1.0 stars Marjorie Baumgarten


D: Marcus van Bavel; with Robert Logan, Devon Roy-Brown, David Boone, Charlie Schmidt, Tito Villalobos Moreno, Wendy Blech, Harper Washburn, Cheri Gelber, Diane Perella, van Bavel. (Not Rated, 96 min.)

Unlike anything you've seen and yet eerily familiar, Austinite van Bavel's paean to childhood dreamtime and Ian Flemming-style Cold War theatrics is a minor masterpiece of the surreal, taking viewers to places they may not have visited since the last time they lodged an M-80 in Eagle-Eye G.I. Joe's rucksack while mucking about in their parents' backyard. Roy-Brown (looking and acting like a very young Gary Cooper) plays Redboy 13, an adolescent covert-ops agent for the CYA. Despite being retired from the field, Redboy is called back into the fray against his better judgment when rugged Colonel Calcan (Logan, late of 77 Sunset Strip and assorted Wilderness Family adventures) arrives at his school one day bearing the grim news that evil is up to its old tricks. Saying good-bye to his mother ("And pick up those guns off your floor!" she reminds him, to which he sheepishly replies, "Oh, the toy ones"), this diminutive savior of life, liberty, and all that sort of thing is airlifted off to the jungles of South America where he goes head to head with the diabolical Dr. Heimlich Manure (van Bavel), a twisted neo-Nazi reduced to living as a wheelchair-bound brain attached to a jerky video monitor. Also on board for the adventure are Blech's Jungle Girl, a Jane-esque sidekick with a penchant for romance and the foul Commander Paisano, a Latin dictator wannabe with a coffee fetish. Explosions, dirty tricks, and bad puns abound, but van Bavel's film is nothing if not a loving tribute to all those Hollywood Cold War relics such as James Coburn's Flint series and others. Playing it straight all the way through, Roy-Brown and Logan craft a Nineties pop sensibility from the wreckage of past adventure films; Redboy 13 is so determinedly semi-serious that it's consistently bizarre, even when the occasional line-reading goes flat or the sporadic outburst of overly broad humor threatens to sack the action. Shot in CinemaScope, van Bavel piles on the epic shots, getting more use out of one crane than John Milius could out of a hundred, and setting the whole film against the testosterone overload of Gustav Holst's Planets Suite. From the opening James Bondian credit sequence (itself a triumph of the absurd), Redboy 13 is a low-budget gem, craftily using computer graphics in lieu of real devastation and managing to keep a straight face in the line of some of the most sublimely silly outbursts to grace the screen in some time. It may not be a cult movie yet, but that's just a matter of time.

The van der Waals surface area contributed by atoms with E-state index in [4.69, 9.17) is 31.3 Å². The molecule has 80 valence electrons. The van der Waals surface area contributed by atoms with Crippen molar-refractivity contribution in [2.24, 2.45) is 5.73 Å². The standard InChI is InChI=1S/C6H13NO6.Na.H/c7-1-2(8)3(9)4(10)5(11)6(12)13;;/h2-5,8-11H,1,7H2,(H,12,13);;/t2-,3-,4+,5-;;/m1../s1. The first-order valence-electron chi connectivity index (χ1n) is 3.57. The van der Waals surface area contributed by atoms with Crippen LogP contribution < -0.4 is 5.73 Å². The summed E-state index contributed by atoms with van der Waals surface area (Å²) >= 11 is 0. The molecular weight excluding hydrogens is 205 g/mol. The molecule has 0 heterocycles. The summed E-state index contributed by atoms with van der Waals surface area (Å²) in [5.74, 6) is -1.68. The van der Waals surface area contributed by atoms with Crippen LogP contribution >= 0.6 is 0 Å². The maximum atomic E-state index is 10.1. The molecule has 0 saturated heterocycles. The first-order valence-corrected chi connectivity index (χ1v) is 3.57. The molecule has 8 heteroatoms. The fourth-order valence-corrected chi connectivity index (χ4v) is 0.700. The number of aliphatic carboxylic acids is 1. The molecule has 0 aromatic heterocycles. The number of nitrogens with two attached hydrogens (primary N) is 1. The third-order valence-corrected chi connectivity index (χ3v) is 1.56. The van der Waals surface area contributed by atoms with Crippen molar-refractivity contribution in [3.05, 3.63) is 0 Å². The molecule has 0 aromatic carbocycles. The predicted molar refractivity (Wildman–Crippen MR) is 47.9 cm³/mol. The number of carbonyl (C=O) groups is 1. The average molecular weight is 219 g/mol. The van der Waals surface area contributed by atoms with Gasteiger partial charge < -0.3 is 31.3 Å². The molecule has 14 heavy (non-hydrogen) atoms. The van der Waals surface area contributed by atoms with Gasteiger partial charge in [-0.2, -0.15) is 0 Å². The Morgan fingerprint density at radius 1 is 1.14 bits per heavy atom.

3.5 stars
Marc Savlov


D: Edward Zwick; with Denzel Washington, Annette Bening, Bruce Willis, Tony Shaloub, Sami Bouajila, Ahmed Ben Larby, Mosleh Mohamed. (R, 125 min.)